Saturday, November 22, 2003
Right before Star Wars: The Phantom Menace came out, I remember overhearing a conversation between two guys who were two young to have seen the original Star Wars in theaters. The conversation was dripping with irony until it turned to the imminent arrival of The Phantom Menace, at which point one of them said in as earnest a tone as possible, "I just hope it doesn't suck."
I'm sure that guy has been embracing his inner core of bitterness ever since.
I raise this because of the combination of excitement and dread I'm feeling at the moment. Eight years after Outland and fourteen years after Bloom County, Berkeley Breathed is bringing back Opus!! Breathed will be penning a Sundays-only strip à la Outland. Here's what appears on Breathed's web site:
As someone who remembers breaking out in fits of hysterical laughter reading the first Bloom County compilation while sitting in my freshman physics class in high school, I'll confess to some nervousness here -- how can I be sure that what happened to George Lucas won't happen to Berkeley Breathed?
Fortunately, this Washington Post discussion with Breathed suggests he's still got game -- which is to say, he's still got the refined sense of whimsy that made Bloom County a must read when it was around. Some highlights:
Please, God, just be funny. That's all I ask.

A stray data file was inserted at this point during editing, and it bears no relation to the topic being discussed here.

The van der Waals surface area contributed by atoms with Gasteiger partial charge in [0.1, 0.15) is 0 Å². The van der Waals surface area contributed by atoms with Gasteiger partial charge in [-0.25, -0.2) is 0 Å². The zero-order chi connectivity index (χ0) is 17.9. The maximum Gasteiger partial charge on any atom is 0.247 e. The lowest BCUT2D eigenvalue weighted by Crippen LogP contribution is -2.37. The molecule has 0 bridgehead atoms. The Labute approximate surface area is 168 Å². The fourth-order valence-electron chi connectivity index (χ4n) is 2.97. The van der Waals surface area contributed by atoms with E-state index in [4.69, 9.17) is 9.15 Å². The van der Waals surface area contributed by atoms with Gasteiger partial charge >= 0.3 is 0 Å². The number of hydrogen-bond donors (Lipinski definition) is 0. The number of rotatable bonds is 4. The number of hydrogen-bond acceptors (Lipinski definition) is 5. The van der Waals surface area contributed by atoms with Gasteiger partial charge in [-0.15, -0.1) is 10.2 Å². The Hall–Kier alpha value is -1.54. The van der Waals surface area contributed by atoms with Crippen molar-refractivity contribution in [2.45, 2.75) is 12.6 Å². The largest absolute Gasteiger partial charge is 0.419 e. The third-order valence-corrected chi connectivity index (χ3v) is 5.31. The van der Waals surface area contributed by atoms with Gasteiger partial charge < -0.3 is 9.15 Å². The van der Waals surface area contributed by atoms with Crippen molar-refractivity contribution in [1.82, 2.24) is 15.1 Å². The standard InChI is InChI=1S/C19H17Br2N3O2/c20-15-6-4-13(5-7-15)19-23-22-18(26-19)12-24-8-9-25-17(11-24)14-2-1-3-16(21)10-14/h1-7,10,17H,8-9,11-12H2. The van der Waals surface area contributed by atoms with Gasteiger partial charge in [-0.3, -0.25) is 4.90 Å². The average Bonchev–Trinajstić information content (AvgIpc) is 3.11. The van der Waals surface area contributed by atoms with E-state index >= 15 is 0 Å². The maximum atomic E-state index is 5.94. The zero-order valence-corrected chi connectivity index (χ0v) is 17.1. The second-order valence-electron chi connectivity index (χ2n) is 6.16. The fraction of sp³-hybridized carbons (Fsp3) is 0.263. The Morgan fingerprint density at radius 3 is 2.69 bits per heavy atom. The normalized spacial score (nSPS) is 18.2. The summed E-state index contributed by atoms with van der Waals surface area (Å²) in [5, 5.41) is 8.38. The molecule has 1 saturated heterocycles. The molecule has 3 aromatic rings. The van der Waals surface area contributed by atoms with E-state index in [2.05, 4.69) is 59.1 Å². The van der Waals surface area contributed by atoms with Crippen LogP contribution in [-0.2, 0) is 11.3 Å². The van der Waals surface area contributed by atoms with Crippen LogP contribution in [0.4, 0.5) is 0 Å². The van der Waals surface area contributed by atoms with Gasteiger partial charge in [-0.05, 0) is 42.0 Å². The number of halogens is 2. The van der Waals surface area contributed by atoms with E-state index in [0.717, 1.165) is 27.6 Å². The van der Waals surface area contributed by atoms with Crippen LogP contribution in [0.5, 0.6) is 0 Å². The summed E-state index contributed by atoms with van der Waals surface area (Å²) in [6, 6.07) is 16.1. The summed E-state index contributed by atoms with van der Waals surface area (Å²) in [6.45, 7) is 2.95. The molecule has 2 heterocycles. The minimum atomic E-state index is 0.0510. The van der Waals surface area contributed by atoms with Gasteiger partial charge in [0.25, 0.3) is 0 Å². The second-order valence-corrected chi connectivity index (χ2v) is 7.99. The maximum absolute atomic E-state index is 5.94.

P.S. For those wondering about Breathed's political orientation, he gave a pretty funny interview to The Onion in 2001, in which his political views were somewhat de-mystified:
Friday, November 21, 2003
The perils of creeping protectionism
The Bush administration succeeded in Miami in creating a "lite" version of the Free Trade Area of the Americas. Despite what the Los Angeles Times thinks, that's still better than nothing, and should be interpreted as a modest step towards liberalization.
However, the Economist highlights the latest protectionist move by the Bush administration:
The story also highlights a recent speech by Federal Reserve Chairman Alan Greenspan (sponsored in part by the Economist). The entire speech is worth reading -- it's about how increased financial globalization has permitted greater flexibility for the U.S. to run a large current account deficit. However, it ends with a cautionary note:
Compared to Greenspan's usually tortured syntax, this amounts to a clear warning. Go back to the Economist story on why creeping protectionism could threaten the U.S. balance of payments:
UPDATE: Brad DeLong -- who also picked up on the Greenspan speech -- has some intriguing gossip about the bureaucratic politics behind the textiles decision.
Paul Blustein also has a good take on recent events in the Washington Post.
Why James Lileks is flat-out wrong
The relevant portions of Pax's letter first:
To which Lileks responds [WARNING: STRONG LANGUAGE]:
Here's my reply to Lileks [WARNING: STRONG LANGUAGE]:
UPDATE: Hmm.... this post seems to have generated a small amount of feedback while unintentionally intimidating Robert Tagorda.
In case my anger got the best of me in what's written above, a quick restatement: my basic problem with what Lileks wrote was the assumption that because Salam Pax had never taken up arms against Saddam (in contrast to U.S. armed forces), he was in no position to complain about the current state of affairs. My point was that Lileks elides some relevant recent history.
ANOTHER UPDATE: Anticipatory Retaliation has further thoughts on whether the U.S. was really to blame for what happened in the spring of 1991 -- though see James Joyner and Will Saletan on this point as well.
What is Al Qaeda's strategy?